Salem Public Schools continue to reap the benefits of the federal government's Race to the Top initiative, in which the Bay State has already been a big winner.
Salem State University announced this week the receipt of a five-year, $1.9 million grant from the Massachusetts Department of Education to be used for the training of English Language Learning (ELL) teachers. The university will partner with Salem, Lynn, and Revere to train current teachers in Secondary English Immersion (SEI) and put new SEI-certified teachers into the three school systems.
The announcement of the new program - coming on the heels of a $1.5 million grant awarded to the Bentley Elementary School, which faces the threat of a state takeover after being tagged with a Level 4 designation last fall - should bode well for Salem's overall school turnaround plan, which puts an emphasis on SEI as the district's non-English-speaking student demographic continues to grow each year.
"I think that this is great news," Superintendent Stephen Russell said in an e-mail. "These additional funds will be put to good use in expanding the number of students that we're able to work with and staff that we're training as part of this new initiative."
Salem currently has 559 students enrolled in ELL programs throughout the district, up from 386 just five years ago, with Spanish being the most widely spoken first language by far. But the city has had trouble keeping up with current requirements surrounding ELL.
According to the Department of Education, there were 69,856 ELL students statewide this past school year, up 57 percent from 12 years ago.
The new Salem State program projects to train 75 current and future teachers at all levels - from elementary to high school - of the three cohort districts over the next five years as the state expands its SEI requirements for public school teachers.
"It's coming at a really good time for us to be able to both offer some of the training that's going to be required for all teachers and also help the districts that we work with improve the quality of education for ELL's," said Julie Whitlow, the program director and a professor in Salem State's English department.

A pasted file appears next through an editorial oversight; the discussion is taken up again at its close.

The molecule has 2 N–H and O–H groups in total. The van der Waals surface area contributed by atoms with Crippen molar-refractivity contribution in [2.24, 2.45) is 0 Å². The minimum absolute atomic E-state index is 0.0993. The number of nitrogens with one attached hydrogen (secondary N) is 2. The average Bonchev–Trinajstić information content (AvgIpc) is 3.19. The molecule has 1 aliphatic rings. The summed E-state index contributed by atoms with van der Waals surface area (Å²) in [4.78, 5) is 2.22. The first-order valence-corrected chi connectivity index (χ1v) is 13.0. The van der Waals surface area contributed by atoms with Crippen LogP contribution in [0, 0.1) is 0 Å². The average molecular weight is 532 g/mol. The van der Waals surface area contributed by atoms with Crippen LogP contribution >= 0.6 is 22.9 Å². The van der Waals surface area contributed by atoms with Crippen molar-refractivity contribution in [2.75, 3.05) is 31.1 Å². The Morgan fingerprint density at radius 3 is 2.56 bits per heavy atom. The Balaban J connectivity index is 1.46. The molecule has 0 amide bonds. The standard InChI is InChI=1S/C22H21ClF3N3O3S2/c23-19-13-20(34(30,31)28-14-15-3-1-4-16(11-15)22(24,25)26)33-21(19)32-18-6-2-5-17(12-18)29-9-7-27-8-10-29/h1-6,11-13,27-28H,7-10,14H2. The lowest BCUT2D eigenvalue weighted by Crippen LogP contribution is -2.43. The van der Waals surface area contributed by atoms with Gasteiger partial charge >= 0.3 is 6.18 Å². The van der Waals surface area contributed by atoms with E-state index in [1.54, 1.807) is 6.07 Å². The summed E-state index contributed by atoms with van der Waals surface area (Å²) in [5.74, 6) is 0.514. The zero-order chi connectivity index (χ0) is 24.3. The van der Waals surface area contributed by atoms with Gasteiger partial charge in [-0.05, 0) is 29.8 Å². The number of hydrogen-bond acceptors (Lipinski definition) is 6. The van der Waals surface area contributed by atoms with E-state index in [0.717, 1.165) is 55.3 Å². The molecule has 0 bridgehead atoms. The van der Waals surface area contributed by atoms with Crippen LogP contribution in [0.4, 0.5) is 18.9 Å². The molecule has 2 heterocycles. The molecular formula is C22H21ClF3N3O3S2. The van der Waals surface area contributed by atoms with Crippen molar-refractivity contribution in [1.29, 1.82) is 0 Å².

"To some extent it's the federal government's investment in education and Massachusetts kind of stepping up to the plate," said Mary-Lou Breitborde, associate dean of education at Salem State.
The program will enable Salem State to develop a baccalaureate program to prepare licensed educators in the science, technology, engineering, and math (STEM) subjects with specialized training in teaching English learners.
The university will also offer a new program for current teachers to obtain a graduate certificate by acquiring the necessary background knowledge and experience to effectively teach English learners in STEM content.
"The more qualified teachers that are able to work with English Language Learners in districts with high numbers of ELLs, the better it is for the district and for the kids," Whitlow said.
Salem State already works closely with the city's public schools in an effort to help raise MCAS scores and overall academic standards in the city. The university kicks off a four-week program at Bentley on July 9 aimed at using science content to help students who speak a first-language other than English improve their English literacy and communication skills.
"I'm very happy that we have the opportunity to step up what we're already doing to prepare teachers to work effectively with English Language Learners," Breitborde said. "We have a lot of faculty and several programs that are directed at working with English Language Learners. We have a real appreciation for cultural and linguistic diversity.
"However, neither the districts nor we have been doing enough to really address the needs, to figure out ways to teach English at the same time that we teach interesting subject matter to students."